On Thursday, AWS (Amazon Web Services) began a newly concerted campaign to attract the coveted enterprise sector to its cloud.

The three main facets of the announcement, according to reports by Reuters and The Register, involved Direct Connect, a sizable VPC expansion, and significant enhancements to Identity and Access Management.

As one might guess, Direct Connect is all about providing direct connections to AWS data centers rather than risking the usual Internet-based connection. The fast pipe is hooked to Equinix's nearby International Business Exchange data centers -- and Amazon's Virgina location (for the United States) is live as of this writing, although Los Angeles and San Jose are scheduled to be added to serve Oregon facility over the next few months, along with Singapore and Tokyo to serve the Asia/Pacific region and Dublin to provide London's link for Europe.

With nothing between users' network providers and the cloud (nothing at all if the network providers are at Equinix in the first place), benefits include better throughput (in the realm of 10 Gigabits) and improved packet security, as well as significantly reduced latency.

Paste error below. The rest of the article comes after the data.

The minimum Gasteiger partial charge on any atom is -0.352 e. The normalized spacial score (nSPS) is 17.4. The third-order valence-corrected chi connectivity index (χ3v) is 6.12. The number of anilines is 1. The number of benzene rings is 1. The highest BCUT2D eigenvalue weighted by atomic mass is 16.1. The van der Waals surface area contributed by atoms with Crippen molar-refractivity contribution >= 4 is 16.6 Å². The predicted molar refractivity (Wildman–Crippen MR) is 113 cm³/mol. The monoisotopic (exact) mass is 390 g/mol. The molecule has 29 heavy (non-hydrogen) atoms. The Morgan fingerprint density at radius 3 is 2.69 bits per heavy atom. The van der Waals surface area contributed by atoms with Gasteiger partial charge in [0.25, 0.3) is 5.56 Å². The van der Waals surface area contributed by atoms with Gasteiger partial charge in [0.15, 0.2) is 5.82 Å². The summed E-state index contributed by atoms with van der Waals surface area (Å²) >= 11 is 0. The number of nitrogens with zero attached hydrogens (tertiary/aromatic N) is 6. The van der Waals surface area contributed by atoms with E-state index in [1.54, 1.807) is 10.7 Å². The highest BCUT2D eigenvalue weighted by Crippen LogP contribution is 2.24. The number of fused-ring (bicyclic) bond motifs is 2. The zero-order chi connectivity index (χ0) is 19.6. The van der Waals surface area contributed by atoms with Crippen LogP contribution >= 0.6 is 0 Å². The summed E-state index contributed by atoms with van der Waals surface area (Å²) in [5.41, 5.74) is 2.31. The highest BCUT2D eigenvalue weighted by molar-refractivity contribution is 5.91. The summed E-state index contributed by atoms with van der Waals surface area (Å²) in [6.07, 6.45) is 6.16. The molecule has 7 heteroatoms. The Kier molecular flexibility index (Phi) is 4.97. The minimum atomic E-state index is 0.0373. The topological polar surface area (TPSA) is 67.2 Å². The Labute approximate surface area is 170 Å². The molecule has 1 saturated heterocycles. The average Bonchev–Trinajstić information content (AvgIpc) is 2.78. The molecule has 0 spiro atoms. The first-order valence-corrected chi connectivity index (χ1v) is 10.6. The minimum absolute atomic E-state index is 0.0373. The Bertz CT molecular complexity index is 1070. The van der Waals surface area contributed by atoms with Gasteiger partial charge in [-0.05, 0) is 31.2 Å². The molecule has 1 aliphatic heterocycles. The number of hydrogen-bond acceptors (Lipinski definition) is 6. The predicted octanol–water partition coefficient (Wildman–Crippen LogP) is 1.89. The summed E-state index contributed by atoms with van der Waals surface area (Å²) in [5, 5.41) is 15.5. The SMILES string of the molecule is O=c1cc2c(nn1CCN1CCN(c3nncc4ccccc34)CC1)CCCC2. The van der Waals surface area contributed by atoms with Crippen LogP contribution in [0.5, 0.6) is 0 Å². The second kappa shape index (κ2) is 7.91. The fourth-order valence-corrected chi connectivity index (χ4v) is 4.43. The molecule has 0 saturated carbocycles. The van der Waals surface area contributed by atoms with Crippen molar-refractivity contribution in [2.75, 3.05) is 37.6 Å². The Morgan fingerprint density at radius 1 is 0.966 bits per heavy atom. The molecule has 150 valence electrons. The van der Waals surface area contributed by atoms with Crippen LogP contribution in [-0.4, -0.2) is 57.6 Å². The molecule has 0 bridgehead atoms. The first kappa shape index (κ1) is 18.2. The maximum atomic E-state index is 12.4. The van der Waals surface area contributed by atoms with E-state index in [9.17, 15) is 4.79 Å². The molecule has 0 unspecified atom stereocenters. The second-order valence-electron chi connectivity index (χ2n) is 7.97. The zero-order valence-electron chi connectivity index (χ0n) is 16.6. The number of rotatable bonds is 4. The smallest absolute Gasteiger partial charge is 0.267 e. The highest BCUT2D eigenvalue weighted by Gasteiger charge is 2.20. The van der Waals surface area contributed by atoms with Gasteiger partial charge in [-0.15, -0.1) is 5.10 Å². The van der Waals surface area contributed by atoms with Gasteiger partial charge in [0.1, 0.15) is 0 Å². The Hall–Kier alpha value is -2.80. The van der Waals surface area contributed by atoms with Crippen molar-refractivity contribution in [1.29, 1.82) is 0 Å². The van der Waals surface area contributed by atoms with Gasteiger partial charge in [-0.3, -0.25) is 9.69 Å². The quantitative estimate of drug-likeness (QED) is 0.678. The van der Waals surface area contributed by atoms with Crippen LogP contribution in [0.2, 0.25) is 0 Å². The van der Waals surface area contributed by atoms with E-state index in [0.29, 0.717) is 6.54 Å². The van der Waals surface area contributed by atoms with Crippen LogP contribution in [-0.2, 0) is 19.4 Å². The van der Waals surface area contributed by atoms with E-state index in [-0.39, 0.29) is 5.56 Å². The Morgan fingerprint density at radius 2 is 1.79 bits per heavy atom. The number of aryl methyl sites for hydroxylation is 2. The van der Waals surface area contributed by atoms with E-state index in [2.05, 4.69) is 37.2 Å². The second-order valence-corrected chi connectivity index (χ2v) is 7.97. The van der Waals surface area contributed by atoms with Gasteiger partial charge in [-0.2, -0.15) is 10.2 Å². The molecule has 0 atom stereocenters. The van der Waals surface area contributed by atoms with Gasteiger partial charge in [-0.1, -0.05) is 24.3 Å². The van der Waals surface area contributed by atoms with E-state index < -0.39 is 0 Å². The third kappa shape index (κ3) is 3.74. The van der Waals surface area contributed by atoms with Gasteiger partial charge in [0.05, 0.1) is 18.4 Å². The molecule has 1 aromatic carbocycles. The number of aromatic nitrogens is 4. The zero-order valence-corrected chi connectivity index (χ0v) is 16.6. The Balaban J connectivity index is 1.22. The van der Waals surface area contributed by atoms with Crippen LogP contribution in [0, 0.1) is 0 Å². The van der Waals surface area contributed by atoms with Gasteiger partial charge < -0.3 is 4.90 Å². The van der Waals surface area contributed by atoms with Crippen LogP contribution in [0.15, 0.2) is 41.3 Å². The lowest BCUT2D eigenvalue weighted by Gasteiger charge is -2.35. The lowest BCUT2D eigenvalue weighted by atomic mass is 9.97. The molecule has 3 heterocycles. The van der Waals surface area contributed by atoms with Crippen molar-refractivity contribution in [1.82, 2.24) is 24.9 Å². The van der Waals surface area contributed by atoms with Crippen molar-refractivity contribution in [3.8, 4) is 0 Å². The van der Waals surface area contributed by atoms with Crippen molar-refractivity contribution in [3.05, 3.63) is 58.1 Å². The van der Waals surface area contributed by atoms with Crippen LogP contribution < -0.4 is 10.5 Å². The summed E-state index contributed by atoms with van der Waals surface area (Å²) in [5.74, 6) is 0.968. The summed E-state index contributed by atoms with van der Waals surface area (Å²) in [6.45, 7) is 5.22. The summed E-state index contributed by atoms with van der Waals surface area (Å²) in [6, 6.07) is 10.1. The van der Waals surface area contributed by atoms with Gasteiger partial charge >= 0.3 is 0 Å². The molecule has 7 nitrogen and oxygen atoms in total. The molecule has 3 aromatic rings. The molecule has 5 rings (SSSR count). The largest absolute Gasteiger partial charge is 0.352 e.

Pricing was also announced: each fully private Gigabit Ethernet port will be $.30 per hour, but users with bigger needs can pay $2.25 per hour for a 10 Gigabit Ethernet port (this does not include a user's charges from the network providers, of course). While AWS inbound bandwidth remains free (last month's good news), outbound bandwidth will still incur charges ($.02 per gigabyte).

The Virtual Private Cloud expansion means that the beta phase has ended and users no longer have to limit themselves to a single local IPsec encrypted VPN. For the first time since Amazon's foray into the EC2 compute cloud two years ago, the VPC is now available in multiple Availability Zones in all AWS regions.

The AWS Management Console now features an enhanced IAM (Identity and Access Management) with the mew 'identity-federation' feature -- in other words, to integrate with existing businesses' identity management systems, a more popular option than the previous attempt to provide separate login credentials for AWS' administrators' permissions-based system.


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